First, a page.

Ruling in favor of Show-Me Credit Union over car repossession reversed

By Sam Knef | Mar 7, 2018

An appeals court has found in favor of a man who claimed that a lender that provided him financing of two vehicles failed to give proper notice as required by the Uniform Commercial Code when it repossessed them and sought a deficiency judgment.

ST. LOUIS — The Missouri Court of Appeals Eastern District has found in favor of a man who claimed that a lender that provided him financing of two vehicles failed to give proper notice as required by the Uniform Commercial Code when it repossessed them and sought a deficiency judgment.

According to the Feb. 27 ruling, Show-Me Credit Union had taken action against Dustin Mosely when he stopped making payments for the cars it financed for him. Show-Me argued that it sent Mosely a right to cure letter containing statutory notices and that he voluntarily surrendered the cars. It also claimed that it later sent Mosely a statutory notice of intent to sell the two cars and that after selling them and applying payments and credits due to Mosely, $12,535.96 remained due on his account.

Show-Me’s legal action sought the amount due, as well as attorneys' fees, costs and expenses.

In a counter action filed at Audrain County Circuit Court, Mosely sought to pursue a class action alleging Show-Me did not obtain his written consent to repossess, failed to send notices that complied with UCC requirements and wrongfully charged interest.


Show-Me's motion to dismiss argued that Mosely failed to state a claim upon which relief could be granted and that it did comply with UCC requirements in the underlying action.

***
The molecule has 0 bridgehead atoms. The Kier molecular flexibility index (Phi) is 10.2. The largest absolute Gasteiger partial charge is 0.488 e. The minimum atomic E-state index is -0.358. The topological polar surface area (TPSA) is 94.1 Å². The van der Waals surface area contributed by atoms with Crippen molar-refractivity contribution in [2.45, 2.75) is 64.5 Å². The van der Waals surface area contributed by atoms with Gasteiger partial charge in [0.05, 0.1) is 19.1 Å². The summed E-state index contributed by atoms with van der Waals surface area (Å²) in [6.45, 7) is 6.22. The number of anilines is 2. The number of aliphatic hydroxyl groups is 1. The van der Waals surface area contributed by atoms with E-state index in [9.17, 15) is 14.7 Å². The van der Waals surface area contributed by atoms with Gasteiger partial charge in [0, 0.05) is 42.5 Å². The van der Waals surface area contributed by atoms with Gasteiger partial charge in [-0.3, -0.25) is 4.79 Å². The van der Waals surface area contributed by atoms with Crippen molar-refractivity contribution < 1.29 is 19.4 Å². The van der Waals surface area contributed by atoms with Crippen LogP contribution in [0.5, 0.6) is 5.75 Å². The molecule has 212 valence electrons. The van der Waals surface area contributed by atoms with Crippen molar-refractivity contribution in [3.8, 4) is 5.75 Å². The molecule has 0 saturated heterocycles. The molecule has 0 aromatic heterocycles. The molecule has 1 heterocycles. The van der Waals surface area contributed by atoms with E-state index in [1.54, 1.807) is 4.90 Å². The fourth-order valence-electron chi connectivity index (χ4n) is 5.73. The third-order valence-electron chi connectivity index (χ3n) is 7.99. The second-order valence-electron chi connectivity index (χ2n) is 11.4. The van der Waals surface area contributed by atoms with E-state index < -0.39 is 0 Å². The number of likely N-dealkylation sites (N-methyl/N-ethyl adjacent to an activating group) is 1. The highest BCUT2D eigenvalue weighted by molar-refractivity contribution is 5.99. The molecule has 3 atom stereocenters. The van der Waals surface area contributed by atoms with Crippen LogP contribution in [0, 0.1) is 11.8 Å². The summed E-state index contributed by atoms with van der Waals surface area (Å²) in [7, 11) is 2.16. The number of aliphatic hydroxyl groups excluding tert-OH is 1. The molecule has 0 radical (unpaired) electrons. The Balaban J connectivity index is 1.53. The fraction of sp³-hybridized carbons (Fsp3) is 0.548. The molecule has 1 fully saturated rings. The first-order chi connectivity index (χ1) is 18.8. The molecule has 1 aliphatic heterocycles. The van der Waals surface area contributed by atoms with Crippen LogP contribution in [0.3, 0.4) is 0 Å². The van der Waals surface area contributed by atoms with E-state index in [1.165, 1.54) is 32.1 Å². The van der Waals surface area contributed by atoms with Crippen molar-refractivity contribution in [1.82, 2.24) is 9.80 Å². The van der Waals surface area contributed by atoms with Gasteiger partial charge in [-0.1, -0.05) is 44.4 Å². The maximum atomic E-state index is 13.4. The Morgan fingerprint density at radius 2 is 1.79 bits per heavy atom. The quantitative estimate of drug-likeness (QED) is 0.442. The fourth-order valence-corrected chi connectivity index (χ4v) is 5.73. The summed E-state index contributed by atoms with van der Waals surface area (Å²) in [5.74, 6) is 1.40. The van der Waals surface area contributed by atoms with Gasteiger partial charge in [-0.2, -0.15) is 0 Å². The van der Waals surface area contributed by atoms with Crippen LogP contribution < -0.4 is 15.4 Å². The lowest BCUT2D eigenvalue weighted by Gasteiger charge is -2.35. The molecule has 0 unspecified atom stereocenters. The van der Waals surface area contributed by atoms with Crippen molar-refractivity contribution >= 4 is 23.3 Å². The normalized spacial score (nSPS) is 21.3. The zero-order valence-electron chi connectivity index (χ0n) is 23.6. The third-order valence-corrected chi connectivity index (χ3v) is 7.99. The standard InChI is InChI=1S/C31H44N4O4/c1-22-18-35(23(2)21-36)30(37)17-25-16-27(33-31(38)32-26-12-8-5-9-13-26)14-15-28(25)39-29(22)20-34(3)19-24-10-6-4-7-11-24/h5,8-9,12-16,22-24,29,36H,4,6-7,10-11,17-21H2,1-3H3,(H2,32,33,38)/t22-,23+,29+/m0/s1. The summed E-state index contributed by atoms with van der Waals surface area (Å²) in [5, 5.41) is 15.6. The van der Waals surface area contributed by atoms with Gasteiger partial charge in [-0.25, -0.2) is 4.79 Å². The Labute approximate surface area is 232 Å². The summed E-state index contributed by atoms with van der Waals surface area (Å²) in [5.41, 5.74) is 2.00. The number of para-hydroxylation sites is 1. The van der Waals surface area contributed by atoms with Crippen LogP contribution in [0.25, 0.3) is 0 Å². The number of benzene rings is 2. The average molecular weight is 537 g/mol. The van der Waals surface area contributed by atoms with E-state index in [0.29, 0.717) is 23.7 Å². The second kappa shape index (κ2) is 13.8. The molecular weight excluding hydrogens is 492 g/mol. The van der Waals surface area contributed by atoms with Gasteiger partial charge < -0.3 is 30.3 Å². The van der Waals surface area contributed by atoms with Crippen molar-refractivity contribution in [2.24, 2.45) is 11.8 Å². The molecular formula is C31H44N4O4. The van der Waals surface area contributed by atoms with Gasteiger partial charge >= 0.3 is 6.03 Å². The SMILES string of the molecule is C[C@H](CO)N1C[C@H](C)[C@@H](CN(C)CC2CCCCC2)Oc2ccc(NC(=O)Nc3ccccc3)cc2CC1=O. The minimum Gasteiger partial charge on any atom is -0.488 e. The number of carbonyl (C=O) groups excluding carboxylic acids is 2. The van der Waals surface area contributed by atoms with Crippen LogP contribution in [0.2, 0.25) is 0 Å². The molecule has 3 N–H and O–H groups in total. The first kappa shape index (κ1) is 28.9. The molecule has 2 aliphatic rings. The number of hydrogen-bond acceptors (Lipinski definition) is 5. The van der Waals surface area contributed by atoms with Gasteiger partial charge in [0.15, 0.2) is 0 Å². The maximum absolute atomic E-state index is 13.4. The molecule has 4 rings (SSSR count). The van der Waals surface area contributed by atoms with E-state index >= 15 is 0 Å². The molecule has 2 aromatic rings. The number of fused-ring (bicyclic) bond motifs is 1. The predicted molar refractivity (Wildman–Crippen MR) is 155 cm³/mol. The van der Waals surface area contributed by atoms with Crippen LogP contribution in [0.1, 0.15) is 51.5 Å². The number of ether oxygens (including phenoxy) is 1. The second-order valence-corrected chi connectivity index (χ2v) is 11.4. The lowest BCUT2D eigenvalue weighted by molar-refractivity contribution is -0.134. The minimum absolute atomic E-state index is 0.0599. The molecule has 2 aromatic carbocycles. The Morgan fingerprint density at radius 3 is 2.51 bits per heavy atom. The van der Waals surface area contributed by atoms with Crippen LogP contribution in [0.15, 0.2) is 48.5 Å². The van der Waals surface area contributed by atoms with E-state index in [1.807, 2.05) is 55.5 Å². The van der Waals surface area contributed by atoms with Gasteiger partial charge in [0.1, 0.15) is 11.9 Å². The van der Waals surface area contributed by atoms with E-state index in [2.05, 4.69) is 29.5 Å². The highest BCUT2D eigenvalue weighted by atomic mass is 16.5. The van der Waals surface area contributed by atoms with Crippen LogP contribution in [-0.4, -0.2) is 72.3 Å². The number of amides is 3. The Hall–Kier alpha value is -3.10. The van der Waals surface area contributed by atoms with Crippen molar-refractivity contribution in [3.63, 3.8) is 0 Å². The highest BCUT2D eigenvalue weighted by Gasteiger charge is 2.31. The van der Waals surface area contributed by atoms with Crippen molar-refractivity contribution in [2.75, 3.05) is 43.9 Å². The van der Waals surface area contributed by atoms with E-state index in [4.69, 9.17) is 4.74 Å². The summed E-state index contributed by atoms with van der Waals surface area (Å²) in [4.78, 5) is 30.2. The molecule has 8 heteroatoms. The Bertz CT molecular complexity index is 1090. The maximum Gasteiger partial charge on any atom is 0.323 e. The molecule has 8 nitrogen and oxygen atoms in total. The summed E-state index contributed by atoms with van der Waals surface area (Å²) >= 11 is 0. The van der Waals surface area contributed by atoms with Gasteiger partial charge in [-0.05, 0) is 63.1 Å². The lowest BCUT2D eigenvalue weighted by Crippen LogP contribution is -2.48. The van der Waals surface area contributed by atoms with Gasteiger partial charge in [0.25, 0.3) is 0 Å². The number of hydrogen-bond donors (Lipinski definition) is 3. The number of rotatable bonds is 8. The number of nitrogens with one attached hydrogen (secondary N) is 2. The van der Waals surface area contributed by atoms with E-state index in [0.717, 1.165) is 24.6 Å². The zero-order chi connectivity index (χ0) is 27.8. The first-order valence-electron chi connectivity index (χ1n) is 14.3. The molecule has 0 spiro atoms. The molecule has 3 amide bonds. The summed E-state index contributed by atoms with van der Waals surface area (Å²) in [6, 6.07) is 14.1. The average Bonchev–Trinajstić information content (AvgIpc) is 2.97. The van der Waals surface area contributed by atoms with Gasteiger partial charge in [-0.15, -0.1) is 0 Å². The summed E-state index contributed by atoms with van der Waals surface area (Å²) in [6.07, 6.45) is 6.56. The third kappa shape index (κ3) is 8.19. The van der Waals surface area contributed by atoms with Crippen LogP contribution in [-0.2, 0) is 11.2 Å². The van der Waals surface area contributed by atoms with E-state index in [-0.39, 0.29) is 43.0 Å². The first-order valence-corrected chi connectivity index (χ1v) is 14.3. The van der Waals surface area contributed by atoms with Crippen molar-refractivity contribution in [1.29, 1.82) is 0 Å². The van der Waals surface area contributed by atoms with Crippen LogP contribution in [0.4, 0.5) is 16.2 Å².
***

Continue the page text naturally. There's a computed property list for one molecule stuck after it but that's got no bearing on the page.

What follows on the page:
Audrain County Circuit Judge Linda Hamlett granted Show-Me's motion to dismiss.

The appeals court panel -- Judges Gary Gaertner, Robert Clayton III and Angela Quigless -- noted that a failure to specify the type of sale in a presale notice to a debtor, public or private, leaves the debtor without an adequate ability to protect his or her interests.

"Thus, a failure to specify the type of sale, either public or private, at which the creditor would dispose of collateral violates the notice requirements" in statute, wrote Gaertner for the panel. "Mosely properly pleaded such a failure by SMCU, thus the trial court erred in determining that SMCU's notice was sufficient.

"Because Mosely properly pled SMCU's presale notice violated the UCC, the trial court erred in dismissing his counterclaim and granting judgment in favor of SMCU."

The panel remanded the case to Audrain County for further proceedings.

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